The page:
One of the benefits of making more information instantly accessible and empowering employees to work independently, is that the need for meetings becomes less urgent. Wikis won't eliminate in-person or Zoom meetings, but they can free up time for brainstorming or strategizing, rather than going over the basics again and again.

Check out this meeting minutes template to see how documentation can make meetings run more smoothly.

4. Lowers business costs

For all the benefits they provide, wikis are extremely cost-effective.

Wiki software is often priced based on file storage and team size

There are many different ways to go about creating a corporate wiki, but know that there’s a variety of software tools out there that can help you. Much of this software is new, well-designed, and either free or extremely reasonably priced.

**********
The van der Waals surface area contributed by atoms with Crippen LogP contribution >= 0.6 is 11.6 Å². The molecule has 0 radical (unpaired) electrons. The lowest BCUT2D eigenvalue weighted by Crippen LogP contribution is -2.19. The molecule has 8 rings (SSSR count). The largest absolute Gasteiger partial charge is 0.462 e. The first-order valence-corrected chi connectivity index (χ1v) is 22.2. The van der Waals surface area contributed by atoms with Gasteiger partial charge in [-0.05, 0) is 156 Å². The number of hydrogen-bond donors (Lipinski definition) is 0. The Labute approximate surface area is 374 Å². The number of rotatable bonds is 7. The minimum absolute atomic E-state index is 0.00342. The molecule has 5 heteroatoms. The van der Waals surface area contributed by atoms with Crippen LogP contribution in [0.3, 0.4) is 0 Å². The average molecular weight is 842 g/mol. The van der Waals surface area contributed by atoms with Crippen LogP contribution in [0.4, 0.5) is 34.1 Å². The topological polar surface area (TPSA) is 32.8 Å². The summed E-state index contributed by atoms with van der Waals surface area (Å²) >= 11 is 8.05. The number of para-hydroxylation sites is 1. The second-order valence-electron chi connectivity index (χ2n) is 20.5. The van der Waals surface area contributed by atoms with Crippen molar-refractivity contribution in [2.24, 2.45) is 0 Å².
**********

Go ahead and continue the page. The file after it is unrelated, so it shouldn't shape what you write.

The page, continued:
We work hard to make Slite a cost-friendly solution for putting together your first company wiki. The price tiers are adaptable to size, and we even have a free plan to try with your team.

5. Structures your knowledge & documentation

Wiki engines go beyond helping you create and refer back to information, they also allow you to create links between your content. This ultimately builds a nested library of knowledge, enabling you to navigate between content that's stored in a logical way.

Smart Tables gather related documents in one location.

In Slite, you can create channels where documents are stored, as well as Smart Tables that link to documents for specific teams or projects, like the one shown above for performance review templates.

6. Makes complex information visual and easy to understand